Joan Hart, Southern's credit manager in Pinellas Park, Florida, called Higgins about these checks which FNBV had returned, and Higgins told her that she could re-deposit them. When the checks were again returned by FNBV, Higgins told Hart that he would send a cashier's check to cover them. Higgins sent one cashier's check in the amount of $900 to Southern, but this amount paid for only two checks which FNBV returned and left a balance of $16.82. Southern sent Delta a check in the amount of $16.82 to refund this balance. The three bad checks for which Higgins was indicted did not include these two checks which were paid from the proceeds of this $900 cashier's check.
After the remaining three checks were not paid, Ms. Hart contacted the district attorney's office in Vicksburg and talked with Andrea Hunter in the bad check division of that office. Ms. Hunter sent Ms. Hart some forms entitled "15 Day Legal Notice Letters." Ms. Hart completed three of these forms, one for each of the three checks which FNBV had returned, and mailed them, certified mail, return receipt requested to "Delta Glass Repair, Inc., P. 0. Box 820651, Vicksburg, MS. 39182." These three letters, which were addressed to "Delta Glass Repair, Inc., 106 Linda Dr., Vicksburg, MS 39180,"*fn3 advised the recipient that "you have fifteen (15) days from receipt of this notice to tender payment of the full amount of such check.... Unless this amount is paid in rill within the time specified above, the holder may assume that you delivered the instrument with intent to defraud and may turn over the dishonored instrument... to the proper authorities for criminal prosecution." Section 97-19-57 of the Mississippi Code of 1972 requires that this notice be delivered to the accused prior to initiating criminal charges against the maker or drawer of the bad check. Southern received the return receipt for the delivery to Delta Glass Repair, Inc., which indicated that the letters had been delivered on September 28, 1993. The signature on the return receipt was hardly a scrawl, and the State made no effort to identify it as that of Higgins.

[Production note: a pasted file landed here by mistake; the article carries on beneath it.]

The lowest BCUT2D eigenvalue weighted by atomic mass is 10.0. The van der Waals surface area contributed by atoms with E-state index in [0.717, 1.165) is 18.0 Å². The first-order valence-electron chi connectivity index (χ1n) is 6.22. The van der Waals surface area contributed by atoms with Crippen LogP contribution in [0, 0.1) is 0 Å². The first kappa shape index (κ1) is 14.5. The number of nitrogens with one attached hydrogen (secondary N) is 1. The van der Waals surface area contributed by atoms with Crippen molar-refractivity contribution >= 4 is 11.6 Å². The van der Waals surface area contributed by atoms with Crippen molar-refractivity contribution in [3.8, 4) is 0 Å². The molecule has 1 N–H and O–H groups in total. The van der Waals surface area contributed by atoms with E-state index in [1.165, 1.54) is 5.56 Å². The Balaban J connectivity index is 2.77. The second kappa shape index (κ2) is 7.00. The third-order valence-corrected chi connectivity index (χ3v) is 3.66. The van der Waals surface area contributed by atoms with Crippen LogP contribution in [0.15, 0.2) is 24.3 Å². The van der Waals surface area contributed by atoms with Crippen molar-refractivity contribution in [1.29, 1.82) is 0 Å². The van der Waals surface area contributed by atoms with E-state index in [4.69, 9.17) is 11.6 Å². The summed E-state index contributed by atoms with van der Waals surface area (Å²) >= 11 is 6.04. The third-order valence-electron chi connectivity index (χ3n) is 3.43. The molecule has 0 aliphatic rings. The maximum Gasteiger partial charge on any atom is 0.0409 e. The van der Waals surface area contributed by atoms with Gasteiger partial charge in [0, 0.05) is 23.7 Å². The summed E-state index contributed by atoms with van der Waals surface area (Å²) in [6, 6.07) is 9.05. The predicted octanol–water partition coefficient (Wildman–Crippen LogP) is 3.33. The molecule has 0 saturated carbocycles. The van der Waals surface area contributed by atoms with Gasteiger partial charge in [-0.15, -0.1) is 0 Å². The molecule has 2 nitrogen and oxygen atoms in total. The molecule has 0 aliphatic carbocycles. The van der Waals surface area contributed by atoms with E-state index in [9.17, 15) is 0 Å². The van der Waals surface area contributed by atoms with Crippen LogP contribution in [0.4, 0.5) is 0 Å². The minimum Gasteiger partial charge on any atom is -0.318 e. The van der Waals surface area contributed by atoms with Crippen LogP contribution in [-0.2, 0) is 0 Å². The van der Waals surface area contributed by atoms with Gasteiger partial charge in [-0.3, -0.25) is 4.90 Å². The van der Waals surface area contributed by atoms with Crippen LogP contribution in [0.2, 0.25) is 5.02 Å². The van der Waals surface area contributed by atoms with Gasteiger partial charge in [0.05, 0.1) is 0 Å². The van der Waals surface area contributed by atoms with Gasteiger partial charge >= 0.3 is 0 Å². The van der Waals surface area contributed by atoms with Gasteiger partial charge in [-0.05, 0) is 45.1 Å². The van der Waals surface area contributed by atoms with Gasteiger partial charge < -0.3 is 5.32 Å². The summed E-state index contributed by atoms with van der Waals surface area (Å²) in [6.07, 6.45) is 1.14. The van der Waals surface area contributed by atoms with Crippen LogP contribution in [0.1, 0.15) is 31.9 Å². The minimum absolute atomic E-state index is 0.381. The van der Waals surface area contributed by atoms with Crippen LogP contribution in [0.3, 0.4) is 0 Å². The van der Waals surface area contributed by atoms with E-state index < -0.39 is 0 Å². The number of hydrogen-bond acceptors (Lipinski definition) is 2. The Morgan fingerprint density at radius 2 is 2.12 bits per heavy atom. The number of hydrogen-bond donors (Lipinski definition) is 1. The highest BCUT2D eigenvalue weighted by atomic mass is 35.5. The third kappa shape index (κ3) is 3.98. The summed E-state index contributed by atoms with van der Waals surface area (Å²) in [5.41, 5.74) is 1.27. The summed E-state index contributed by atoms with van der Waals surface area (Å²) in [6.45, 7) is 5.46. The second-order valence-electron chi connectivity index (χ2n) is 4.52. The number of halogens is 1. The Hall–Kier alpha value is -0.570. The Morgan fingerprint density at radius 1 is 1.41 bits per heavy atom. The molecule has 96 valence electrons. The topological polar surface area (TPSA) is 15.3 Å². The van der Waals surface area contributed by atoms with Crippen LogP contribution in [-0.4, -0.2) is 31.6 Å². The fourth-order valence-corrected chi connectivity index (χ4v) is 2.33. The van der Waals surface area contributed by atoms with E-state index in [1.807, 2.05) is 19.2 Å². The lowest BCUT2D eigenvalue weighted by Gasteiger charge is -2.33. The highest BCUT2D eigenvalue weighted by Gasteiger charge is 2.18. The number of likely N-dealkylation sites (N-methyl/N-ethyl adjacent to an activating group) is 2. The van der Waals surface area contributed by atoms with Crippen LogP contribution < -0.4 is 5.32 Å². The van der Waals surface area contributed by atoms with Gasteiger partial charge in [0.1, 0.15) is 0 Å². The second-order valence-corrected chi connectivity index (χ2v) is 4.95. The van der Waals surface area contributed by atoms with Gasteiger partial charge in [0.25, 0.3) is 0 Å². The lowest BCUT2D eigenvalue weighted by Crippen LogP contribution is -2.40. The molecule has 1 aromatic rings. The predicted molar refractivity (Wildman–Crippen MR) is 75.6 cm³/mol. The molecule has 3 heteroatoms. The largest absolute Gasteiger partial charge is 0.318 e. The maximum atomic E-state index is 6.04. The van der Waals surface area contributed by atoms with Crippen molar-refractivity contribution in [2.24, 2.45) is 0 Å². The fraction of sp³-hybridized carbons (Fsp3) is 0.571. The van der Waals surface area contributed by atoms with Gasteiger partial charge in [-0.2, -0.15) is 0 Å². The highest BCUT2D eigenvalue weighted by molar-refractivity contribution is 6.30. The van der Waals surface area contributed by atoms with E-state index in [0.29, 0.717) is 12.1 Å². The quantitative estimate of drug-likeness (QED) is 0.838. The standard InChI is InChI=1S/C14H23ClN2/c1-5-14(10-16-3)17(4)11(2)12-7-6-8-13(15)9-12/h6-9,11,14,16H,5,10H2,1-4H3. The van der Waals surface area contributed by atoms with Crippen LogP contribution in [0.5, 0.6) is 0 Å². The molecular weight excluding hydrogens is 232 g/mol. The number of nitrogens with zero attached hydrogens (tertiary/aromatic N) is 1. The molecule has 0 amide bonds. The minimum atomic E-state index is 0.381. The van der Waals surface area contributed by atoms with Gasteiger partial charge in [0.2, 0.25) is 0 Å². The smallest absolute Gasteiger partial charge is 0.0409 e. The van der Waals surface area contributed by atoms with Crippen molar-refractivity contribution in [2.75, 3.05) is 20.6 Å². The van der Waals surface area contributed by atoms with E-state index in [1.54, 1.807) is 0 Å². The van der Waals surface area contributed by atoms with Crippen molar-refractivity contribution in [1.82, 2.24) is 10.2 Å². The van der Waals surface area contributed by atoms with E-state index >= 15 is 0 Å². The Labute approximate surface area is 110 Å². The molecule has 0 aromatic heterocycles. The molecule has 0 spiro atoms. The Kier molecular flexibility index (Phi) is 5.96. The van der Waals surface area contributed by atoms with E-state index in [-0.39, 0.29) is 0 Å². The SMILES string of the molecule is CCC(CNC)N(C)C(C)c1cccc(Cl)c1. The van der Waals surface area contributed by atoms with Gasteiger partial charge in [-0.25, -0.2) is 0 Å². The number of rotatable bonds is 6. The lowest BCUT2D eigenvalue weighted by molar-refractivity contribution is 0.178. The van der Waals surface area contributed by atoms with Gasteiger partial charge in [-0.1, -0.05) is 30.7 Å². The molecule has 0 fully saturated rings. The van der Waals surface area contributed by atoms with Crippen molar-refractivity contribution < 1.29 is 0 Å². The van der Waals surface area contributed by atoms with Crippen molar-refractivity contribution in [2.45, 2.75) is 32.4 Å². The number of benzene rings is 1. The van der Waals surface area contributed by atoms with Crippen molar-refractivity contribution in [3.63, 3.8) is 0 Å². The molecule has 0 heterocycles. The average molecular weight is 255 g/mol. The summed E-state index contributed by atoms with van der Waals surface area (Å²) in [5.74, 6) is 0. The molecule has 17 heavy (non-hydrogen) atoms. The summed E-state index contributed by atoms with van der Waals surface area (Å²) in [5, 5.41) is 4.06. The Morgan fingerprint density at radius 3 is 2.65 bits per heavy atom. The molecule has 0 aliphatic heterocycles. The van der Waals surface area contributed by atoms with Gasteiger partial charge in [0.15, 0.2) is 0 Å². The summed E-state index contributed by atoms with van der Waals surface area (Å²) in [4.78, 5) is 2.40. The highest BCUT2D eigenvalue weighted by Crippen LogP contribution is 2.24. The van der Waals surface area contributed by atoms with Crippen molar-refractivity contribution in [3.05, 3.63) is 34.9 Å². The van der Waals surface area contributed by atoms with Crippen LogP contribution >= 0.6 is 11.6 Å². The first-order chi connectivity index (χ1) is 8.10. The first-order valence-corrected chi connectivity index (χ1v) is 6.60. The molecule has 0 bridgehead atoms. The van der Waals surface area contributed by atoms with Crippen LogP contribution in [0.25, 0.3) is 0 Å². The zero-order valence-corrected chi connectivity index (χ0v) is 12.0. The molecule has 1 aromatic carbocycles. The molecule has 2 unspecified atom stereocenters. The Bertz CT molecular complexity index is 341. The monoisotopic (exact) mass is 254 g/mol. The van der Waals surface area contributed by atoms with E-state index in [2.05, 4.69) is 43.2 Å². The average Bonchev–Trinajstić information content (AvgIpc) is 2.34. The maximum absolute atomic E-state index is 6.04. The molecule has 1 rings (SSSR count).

After Southern received the return receipt, Ms. Hart received a telephone call from Higgins, who offered to return some merchandise to trade for "some of the money of the checks," but Ms. Hart declined Higgins's offer because she "would have no way of knowing" whether the merchandise had come from Southern because she had never seen it. Ms. Hart received no further response from Higgins, so she notified Andrea Hunter with the district attorney's office that the three checks for which Higgins was later indicted had not been paid.
After several conversations with Higgins or his attorney, Ms. Hunter arranged for a warrant to issue for Higgins's arrest on the three checks for which the grand jury subsequently indicted him in Warren County. Higgins's trial ensued on the three-count indictment. The State called three witnesses, who were Joan Hart, Southern's credit manager; James E. Stirgus, Jr., Assistant Vice President and Security Officer for what was FNBV but is now Trustmark Bank; and Andrea Hunter, the Victims' Assistance Coordinator for the office of the district attorney, who also worked in the worthless check unit of that office. Ms. Hart's testimony on direct examination by the State was consistent with our recitation of the facts.
Of interest to this Court is the following cross-examination by Higgins:*fn4
Q. Have you ever seen the defendant before today in your life?
A. This is my first time.
Q. And do you have any knowledge as to who signed the checks?
Q. Do you have any knowledge as to who signed the green return receipt post card?
Q. And you have no personal knowledge of who signed that check?
Q. What is my name? A. Patrick Higgins. Q. Do you have any personal knowledge of that, other than I'm the defendant in this action?
Q. So you don't know if I'm Patrick Higgins, Sr., or Patrick Higgins, Jr.?
Q. Or even if I'm Patrick Higgins?
Q. You didn't see me write ...